Grindstone panelists discuss issues in pastoral ministry
Technology is changing the ways we conduct church, three panelists agreed at a Dec. 5 Grindstone discussion focused on pastoral ministry. Panelists talked about trends affecting the ministry, essential character traits for pastors, and how to achieve a balance between the ministry and family life.
All panelists agreed that technology is the most important trend in pastoral ministry today. Technology “is changing everything we do,” said Deron Biles, professor of pastoral ministries and preaching at Southwestern. “Is virtual membership possible in your lifetime? Probably. Technology is already changing how we do everything in the ministry and maybe even is changing how we do church, and what it is to be a church.”
“We can’t jump on trends because they work for other churches,” said Tommy Kiker, associate professor of pastoral theology. “We need to think through the ramifications based on what we know from Scripture.” He talked about watching a video online of a woman being baptized in her own home. “In some ways, the internet is robbing us of joy and celebration of time together.”
“Be cautious of what you text, how you say it in a text, maybe just refrain from texting,” advised Dante Wright, senior pastor of Sweet Home Baptist Church in Round Rock, Texas. “Somebody can catch a sound bite of something you said in your sermon and not convey what you mean.” Additionally, he said, “people used to value church, but now people attend in person less frequently. Instead, they watch by internet.”
Pastors will confront numerous challenges early in ministry, Biles said. “People today are questioning the relevance of the church. Church was once part of our culture, part of the community. Now, we’re facing a day when we’re no longer just battling for the truth. We’re battling for relevancy.”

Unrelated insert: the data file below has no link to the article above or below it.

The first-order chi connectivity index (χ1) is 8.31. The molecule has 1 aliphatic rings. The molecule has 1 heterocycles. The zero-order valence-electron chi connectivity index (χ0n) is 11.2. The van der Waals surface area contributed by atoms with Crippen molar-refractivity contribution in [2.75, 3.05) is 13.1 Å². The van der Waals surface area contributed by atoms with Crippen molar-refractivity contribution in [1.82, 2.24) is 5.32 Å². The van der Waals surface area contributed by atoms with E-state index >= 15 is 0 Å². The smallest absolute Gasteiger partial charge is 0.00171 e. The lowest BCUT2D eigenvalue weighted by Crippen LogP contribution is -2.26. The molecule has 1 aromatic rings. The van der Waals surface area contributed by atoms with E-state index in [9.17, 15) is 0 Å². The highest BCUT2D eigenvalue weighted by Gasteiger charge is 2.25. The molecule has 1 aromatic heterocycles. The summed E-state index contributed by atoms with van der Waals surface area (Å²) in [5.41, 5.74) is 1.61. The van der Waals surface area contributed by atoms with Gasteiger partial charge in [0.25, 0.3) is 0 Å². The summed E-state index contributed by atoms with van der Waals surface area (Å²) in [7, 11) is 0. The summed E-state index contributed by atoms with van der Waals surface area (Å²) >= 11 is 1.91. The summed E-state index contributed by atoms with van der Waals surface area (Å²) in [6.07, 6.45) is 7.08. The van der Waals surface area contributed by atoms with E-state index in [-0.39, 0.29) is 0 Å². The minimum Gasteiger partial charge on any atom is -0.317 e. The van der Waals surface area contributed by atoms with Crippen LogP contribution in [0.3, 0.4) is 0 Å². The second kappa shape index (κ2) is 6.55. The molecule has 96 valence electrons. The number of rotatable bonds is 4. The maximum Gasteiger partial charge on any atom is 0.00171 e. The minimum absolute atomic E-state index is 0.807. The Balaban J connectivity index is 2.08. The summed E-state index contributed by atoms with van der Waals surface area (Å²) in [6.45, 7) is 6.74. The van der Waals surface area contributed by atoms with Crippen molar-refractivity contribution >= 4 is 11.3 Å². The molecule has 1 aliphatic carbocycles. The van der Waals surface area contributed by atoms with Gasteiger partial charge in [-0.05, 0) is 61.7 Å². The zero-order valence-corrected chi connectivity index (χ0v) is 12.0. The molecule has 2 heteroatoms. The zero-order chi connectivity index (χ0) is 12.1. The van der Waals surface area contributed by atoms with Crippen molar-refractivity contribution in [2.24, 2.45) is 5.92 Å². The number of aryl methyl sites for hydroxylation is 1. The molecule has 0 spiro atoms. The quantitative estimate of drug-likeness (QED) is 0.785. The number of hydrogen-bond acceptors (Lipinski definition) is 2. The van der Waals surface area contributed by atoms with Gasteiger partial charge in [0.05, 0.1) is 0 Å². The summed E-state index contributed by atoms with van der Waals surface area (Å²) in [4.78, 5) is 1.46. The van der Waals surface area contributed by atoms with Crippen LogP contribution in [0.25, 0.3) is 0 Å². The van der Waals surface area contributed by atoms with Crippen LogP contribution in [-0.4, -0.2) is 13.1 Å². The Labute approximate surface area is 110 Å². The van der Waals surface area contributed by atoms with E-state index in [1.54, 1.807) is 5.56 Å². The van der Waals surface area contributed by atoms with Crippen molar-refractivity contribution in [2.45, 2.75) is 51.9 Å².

When a seminary graduate begins a pastoral ministry, “the learning is just really starting,” Kiker said. “There are a lot of things you have to learn by doing, even if you make some mistakes.” And, he said, “the landscape is changing so much faster. There are constantly new issues to determine how they should be faced. How can I respond with a biblical response? The word is our constant and the message is our constant, but the issues around us are going to be changing quicker and quicker.”
Every pastor should “be able to lead in such a way that when you go to a congregation, you can herd the giraffes and the sheep at the same time,” Wright said. And, he added, “not everything that we learn in the academic setting works in a practical setting.”
“The Bible gives us a very clear idea of the standards of what we should be,” Biles said. “Holding to these standards is essential. However skilled or competent you might be, if you’re not a man of character, you are ultimately useless to the Kingdom, and I wish you’d go drive a truck, because the consequences of those who fall in ministry for reasons of character are catastrophic.”
Wright addressed the concept of pastors as the CEO of a church. “A pastor needs theological training, a business background, and counseling expertise.” However, he should think of himself “not as a CEO, but a CSO—chief servant. Focus instead on building a team.”
Wright talked about a pastor’s struggle to balance ministry and family. “There’s never going to be a balance,” he said. While he worked long hours, he missed out on family time, he said, and made changes to accommodate his family. “I left a job making six figures to take on a church making $25,000.”
Wright did not want his children to compete for his time, so now he sacrifices sleep to have his devotional while they sleep. When they come home from school, he can now give them his full attention.
“That was my balancing act,” he said. “You have to rearrange how to do things the best for your family, so you can say, ‘God first, family first.’”